KRT - New Transportation System

krt1.gif (57081 bytes)The Kobe Personal Rapid Transit (KRT)  project was a joint endeavor of Nissho_Iwai and Kobe Steel, Ltd. It was conducted in the early 1970's in Japan and was carried through a complete development, testing and deployment cycle. It was designed to satisfy, as closely as possible, the following nine objectives:

1. Blend in with the environment

2. Be available 18 hours per day

3. Be available without much waiting for passengers

4. Have a low fare or be free

5. Be quiet, safe and non-polluting

6. Allow easy maintenance and coupling

7. Be capable of carrying freight

8. Run about twice as  fast as average current urban transport

9. Provide an enjoyable ride for passengers

It was a software-oriented automated transport system with small vehicles operating under computer control. It was built and operated at a 1975 International Ocean Exposition in Okinawa and carried around 5 million passengers during the Exposition. The route length was about 3 km it had a curve with a 9 m radius and operated over grades of 8%. Sixteen air-condition vehicles were provided with each vehicle having a capacity of 23 passengers (8 seated, 15 standing). Three stations were provided. Maximum capacity was 30 persons.   The technology was developed at a  test track at Shinko Electric Company in Toyohashi. It had a length of about 1 km, a maximum grade of 8% and a minimum curve radius of 9 m. Figure 1 is an annotated diagram that shows most of the details of the KRT vehicle. Figure 2 describes several station design concepts and Figure 3 shows the four main guideway configurations that were planned.

Illustrations of possible KRT applications are provided in Figures 4-6. Figure 4 illustrates how KRT could serve a residential area by providing frequent service to nearby mass transit stations. Figure 5 shows how KRT might be used to connect urban locations with nearby recreational areas.  Figure 6 depicts a business district application that provides easy access to mass transit facilities, parking areas and nearby buildings.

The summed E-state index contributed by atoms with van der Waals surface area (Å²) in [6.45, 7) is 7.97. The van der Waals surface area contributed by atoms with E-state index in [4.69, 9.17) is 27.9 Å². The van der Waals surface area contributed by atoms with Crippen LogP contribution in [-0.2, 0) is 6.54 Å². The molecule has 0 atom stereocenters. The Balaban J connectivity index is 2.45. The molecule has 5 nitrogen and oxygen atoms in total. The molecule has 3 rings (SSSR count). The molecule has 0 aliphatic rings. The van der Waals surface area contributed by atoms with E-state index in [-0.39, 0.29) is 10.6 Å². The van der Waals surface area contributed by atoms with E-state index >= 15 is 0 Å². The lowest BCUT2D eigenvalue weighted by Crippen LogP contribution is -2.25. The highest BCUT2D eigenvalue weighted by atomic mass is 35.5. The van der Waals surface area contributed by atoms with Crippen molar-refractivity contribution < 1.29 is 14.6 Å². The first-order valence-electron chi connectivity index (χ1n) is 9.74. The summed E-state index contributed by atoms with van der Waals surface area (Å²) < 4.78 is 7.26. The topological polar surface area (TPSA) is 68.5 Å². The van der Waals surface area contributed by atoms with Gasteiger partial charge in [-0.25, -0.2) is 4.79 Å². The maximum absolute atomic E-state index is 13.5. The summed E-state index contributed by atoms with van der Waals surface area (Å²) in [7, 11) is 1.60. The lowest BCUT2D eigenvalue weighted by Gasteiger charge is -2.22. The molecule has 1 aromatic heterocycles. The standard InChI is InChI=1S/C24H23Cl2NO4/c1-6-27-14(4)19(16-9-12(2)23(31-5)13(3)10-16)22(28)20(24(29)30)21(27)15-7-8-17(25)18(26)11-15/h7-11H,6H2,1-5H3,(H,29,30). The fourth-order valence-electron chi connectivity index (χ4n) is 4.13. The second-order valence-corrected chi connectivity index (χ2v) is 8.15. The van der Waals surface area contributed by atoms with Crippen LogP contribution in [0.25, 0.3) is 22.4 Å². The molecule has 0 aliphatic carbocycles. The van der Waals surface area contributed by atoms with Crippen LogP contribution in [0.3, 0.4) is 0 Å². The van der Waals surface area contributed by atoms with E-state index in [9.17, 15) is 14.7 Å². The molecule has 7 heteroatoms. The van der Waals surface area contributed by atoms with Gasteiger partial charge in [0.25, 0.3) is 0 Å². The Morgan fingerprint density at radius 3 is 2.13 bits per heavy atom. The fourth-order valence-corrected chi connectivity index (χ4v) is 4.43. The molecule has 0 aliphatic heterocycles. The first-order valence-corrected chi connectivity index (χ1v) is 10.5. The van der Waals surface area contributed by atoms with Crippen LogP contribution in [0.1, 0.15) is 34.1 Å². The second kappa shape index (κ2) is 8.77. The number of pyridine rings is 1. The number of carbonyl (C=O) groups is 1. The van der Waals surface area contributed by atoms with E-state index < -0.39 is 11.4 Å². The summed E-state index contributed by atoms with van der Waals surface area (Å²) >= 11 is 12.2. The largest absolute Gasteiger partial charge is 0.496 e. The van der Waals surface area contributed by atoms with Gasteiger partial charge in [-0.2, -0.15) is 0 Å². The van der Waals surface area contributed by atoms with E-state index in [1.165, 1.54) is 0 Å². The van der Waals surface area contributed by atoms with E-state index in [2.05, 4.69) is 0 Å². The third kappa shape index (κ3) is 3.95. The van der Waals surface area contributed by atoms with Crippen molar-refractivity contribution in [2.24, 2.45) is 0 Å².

Comparisons between KRT and conventional transit modes (busses and heavy rail like BART) are given in Figure 7, using eight criteria. Cost comparisons are provided in Figure 8. Labor costs are estimated to be reduced by a factor of 10. Some possible future developments in the technology are described in Figure 9, including a dualmode option, a family of vehicle types, automated maintenance diagnosis and cycling, air pad and magnetic levitation and linear induction motor options.

Figure 10 is a system planning diagram that shows the comprehensive approach that was contemplated at that time. It is highly similar to system analyses studies being done today (nearly 25 years later). This flow diagram is supplemented with a more specific technology development and deployment diagram (Figure 11) that shows the how well the persons managing this project understood the complex and interdisciplinary nature of the work they were engaged in. Urban form, politics, psychology, community relations, architecture were some of the disciplines that were to be involved at the beginning, according to this diagram.

The reasons why this project was terminated in the late 1970s are not known. If anyone has some information on this topic, they are invited to send it to J. Schneider for inclusion on this page.


Last modified: August 09, 1998